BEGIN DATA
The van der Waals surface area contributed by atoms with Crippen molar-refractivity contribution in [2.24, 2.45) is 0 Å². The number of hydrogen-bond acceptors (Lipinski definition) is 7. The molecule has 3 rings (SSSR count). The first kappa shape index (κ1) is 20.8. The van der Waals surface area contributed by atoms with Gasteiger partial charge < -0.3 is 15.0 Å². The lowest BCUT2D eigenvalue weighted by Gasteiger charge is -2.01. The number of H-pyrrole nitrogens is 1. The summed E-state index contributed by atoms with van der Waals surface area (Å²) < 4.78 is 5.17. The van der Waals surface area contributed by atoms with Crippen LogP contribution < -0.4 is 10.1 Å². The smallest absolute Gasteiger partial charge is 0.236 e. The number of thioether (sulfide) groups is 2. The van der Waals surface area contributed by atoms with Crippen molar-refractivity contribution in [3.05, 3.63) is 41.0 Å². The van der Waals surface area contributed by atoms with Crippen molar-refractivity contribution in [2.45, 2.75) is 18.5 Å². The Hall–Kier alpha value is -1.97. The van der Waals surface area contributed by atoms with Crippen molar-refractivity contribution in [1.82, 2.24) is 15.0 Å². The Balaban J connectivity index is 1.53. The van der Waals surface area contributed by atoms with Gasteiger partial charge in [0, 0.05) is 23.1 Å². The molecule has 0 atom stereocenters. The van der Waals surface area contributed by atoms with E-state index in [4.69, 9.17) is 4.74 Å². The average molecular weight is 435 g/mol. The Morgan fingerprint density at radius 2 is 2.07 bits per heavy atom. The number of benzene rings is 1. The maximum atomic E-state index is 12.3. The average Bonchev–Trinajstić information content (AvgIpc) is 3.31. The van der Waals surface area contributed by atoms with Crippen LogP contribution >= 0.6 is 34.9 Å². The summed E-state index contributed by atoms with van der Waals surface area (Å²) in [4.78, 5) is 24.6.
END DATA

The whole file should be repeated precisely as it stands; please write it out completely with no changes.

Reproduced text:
The van der Waals surface area contributed by atoms with Crippen molar-refractivity contribution in [2.24, 2.45) is 0 Å². The number of hydrogen-bond acceptors (Lipinski definition) is 7. The molecule has 3 rings (SSSR count). The first kappa shape index (κ1) is 20.8. The van der Waals surface area contributed by atoms with Gasteiger partial charge < -0.3 is 15.0 Å². The lowest BCUT2D eigenvalue weighted by Gasteiger charge is -2.01. The number of H-pyrrole nitrogens is 1. The summed E-state index contributed by atoms with van der Waals surface area (Å²) < 4.78 is 5.17. The van der Waals surface area contributed by atoms with Crippen LogP contribution < -0.4 is 10.1 Å². The smallest absolute Gasteiger partial charge is 0.236 e. The number of thioether (sulfide) groups is 2. The van der Waals surface area contributed by atoms with Crippen molar-refractivity contribution in [3.05, 3.63) is 41.0 Å². The van der Waals surface area contributed by atoms with Crippen molar-refractivity contribution in [2.45, 2.75) is 18.5 Å². The Hall–Kier alpha value is -1.97. The van der Waals surface area contributed by atoms with Crippen molar-refractivity contribution in [1.82, 2.24) is 15.0 Å². The Balaban J connectivity index is 1.53. The van der Waals surface area contributed by atoms with Gasteiger partial charge in [0, 0.05) is 23.1 Å². The molecule has 0 atom stereocenters. The van der Waals surface area contributed by atoms with E-state index in [4.69, 9.17) is 4.74 Å². The average molecular weight is 435 g/mol. The Morgan fingerprint density at radius 2 is 2.07 bits per heavy atom. The number of benzene rings is 1. The maximum atomic E-state index is 12.3. The average Bonchev–Trinajstić information content (AvgIpc) is 3.31. The van der Waals surface area contributed by atoms with Crippen LogP contribution >= 0.6 is 34.9 Å². The summed E-state index contributed by atoms with van der Waals surface area (Å²) in [4.78, 5) is 24.6.